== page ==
California marijuana companies are asking Gov. Gavin Newsom to veto a recently passed bill that’s meant to deter children from using cannabis products, claiming the legislation would instead ban many existing brands’ current logos while doing nothing to curb the illicit market.
The California Assembly last week passed Assembly Bill 1207, which prohibits any cannabis product package or label deemed “attractive to children.”
That includes any images of “including, but not limited to”:
Cartoons, toys or robots.
Real or fictional humans.
Any fictional animals or creatures.
Fruits or vegetables, “except when used to accurately describe ingredients or flavorings.”
Any likeness to images, characters or phrases “popularly used to advertise to children.”
“Anything else” that state regulators determine might appeal to someone younger than 21.
The legislation, sponsored by Democratic Assembly Member Jacqui Irwin, easily passed both chambers of the state Legislature and awaits Newsom’s signature to become law.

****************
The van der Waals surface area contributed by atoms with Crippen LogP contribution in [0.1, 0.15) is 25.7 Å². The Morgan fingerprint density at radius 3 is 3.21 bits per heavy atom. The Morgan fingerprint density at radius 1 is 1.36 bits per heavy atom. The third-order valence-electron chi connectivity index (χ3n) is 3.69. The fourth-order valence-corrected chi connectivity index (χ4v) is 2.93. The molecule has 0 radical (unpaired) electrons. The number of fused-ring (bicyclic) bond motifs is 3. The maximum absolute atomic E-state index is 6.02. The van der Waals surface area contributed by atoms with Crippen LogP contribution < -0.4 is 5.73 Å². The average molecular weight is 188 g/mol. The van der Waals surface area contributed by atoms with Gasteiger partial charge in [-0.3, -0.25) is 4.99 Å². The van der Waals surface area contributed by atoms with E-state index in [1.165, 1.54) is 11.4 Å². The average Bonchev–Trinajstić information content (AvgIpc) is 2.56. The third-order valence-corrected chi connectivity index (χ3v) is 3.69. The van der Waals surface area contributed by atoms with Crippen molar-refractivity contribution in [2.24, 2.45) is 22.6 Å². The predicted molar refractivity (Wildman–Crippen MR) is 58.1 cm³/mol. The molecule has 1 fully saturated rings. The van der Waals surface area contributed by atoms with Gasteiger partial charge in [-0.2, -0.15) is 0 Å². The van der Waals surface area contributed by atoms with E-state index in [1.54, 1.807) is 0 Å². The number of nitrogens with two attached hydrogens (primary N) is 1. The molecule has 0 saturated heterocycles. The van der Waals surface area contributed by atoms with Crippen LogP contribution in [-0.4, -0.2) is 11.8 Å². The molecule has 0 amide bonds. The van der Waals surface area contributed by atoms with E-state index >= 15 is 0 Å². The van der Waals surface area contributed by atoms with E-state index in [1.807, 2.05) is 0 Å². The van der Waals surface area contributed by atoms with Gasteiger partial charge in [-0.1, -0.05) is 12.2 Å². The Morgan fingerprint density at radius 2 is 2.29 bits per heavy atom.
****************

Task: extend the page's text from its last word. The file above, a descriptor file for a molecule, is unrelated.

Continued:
Supporters of the measure include public-health and children’s advocacy organizations.
Nearly every marijuana industry advocacy organization is opposed to the legislation.
Industry operators say the ban is overly broad and would outlaw existing brands’ benign packaging without punishing illicit operators.
Critics say illicit-market packaging often mimics popular brands of cereal, candy and other snacks – copycatting that’s already prohibited in legal cannabis – that illicit-market operators routinely sell to children.
“As such, (the bill) may inadvertently exacerbate public safety issues rather than improve them,” the California Cannabis Manufacturers Association, California Cannabis Industry Association, Cannabis Distribution Association and the state’s NORML chapter wrote in a joint opposition letter.